Both frozen carbon dioxide and organic matter are important forms of soil carbon
The team, led by PI Deborah Huntzinger and co-PIs Michelle Mack and Victor Leshyk of Northern Arizona University, will create Polar Explorer, a tool that uses virtual reality to transport students to the Arctic.
As melting sea ice brings more ships through the Northwest Passage, new research shows that Canada must prepare for the costs and consequences of an Arctic oil spill
Slow-moving arctic soils form patterns that, from a distance, resemble those found in common fluids such as drips in paint and birthday cake icing.
WASHINGTON (April 16, 2021) — For Earth Day 2021, President Joe Biden has invited 40 world leaders to take part in a virtual summit to focus on solutions for climate change and other environmental problems. The George Washington University has experts who…
Overfishing likely did not cause the Atlantic cod, an iconic species, to evolve genetically and mature earlier, according to a study led by Rutgers University and the University of Oslo – the first of its kind – with major implications for ocean conservation.
A study conducted by the Cornell Lab of Ornithology’s Center for Conservation Bioacoustics aims to understand how resilient bearded seals can be to changes in ambient underwater noise.
ORNL story tips: Modeling COVID, permafrost lost and taking the heat
According to 25 international researchers who collaborated on a first-of-its-kind study, frozen land beneath rising sea levels currently traps 60 billion tons of methane and 560 billion tons of organic carbon. Little is known about the frozen sediment and soil — called submarine permafrost
The communities of Nunatsiavut in Northern Labrador, Canada, similar to other communities across Inuit Nunangat, the homeland of Inuit, are plagued by excessive food insecurity rates, which are estimated to be five times the level of food insecurity measured for households in Canada.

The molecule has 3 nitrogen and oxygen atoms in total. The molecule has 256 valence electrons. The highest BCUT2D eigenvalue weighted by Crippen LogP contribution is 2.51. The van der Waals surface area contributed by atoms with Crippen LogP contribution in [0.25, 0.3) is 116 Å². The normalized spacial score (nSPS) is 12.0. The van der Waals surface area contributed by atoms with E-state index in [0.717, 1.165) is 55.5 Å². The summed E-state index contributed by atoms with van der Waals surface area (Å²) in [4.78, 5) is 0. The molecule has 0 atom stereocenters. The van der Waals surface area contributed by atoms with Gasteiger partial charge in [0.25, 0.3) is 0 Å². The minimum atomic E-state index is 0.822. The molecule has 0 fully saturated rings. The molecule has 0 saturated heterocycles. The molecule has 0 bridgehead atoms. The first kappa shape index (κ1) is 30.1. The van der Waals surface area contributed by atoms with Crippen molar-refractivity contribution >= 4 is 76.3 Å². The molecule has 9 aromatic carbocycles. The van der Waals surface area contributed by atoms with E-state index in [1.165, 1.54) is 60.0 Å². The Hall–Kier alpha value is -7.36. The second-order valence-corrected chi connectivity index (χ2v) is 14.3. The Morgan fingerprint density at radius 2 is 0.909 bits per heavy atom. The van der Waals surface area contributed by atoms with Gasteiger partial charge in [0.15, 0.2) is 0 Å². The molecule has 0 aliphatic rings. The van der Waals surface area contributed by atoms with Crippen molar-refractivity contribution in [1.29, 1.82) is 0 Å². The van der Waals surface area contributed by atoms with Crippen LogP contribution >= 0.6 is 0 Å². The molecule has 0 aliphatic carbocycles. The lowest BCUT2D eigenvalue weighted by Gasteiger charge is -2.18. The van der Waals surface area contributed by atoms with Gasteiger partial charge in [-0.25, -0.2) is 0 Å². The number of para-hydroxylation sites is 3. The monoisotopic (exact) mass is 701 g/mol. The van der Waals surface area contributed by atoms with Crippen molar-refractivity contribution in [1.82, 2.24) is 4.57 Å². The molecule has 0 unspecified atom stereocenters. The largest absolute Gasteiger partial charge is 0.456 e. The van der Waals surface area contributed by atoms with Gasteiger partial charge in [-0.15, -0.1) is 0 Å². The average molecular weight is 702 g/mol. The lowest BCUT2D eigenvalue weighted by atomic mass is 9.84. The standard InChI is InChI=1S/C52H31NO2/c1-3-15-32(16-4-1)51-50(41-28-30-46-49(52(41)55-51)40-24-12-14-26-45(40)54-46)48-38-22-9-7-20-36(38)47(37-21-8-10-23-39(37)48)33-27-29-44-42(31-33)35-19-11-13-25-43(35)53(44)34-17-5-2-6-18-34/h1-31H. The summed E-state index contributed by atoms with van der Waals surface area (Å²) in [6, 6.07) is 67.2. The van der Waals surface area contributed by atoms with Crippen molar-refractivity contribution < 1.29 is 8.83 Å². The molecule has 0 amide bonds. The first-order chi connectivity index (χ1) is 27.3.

The German icebreaker Polarstern returned home after being frozen near the top of the world as part of the Multidisciplinary Drifting Observatory for the Study of Arctic Climate, or MOSAiC program, to study all aspects of the Arctic system.
Nearly 30 years after recording a temperature of minus 93.2 degrees Fahrenheit (minus 69.6 Celsius) in Greenland, the measurement has been verified by the World Meteorological Organization as the coldest recorded temperature in the Northern Hemisphere. The measurement was first recorded by a University of Wisconsin–Madison Antarctic Meteorological Research Center Automatic Weather Station in December 1991.
The GreenDrill team aims to unearth new details about the history of the Greenland Ice Sheet. The data could improve predictions of how much global sea levels will rise in the 21st century as ice sheets shrink, researchers say.
A groundbreaking study is the first to analyze the relationship between group behaviors, group type, group dynamics, and kinship of beluga whales in 10 locations across the Arctic. Results show that not only do beluga whales regularly interact with close kin, including close maternal kin, they also frequently associate with more distantly related and unrelated individuals. Findings will improve the understanding of why some species are social, how individuals learn from group members and how animal cultures emerge.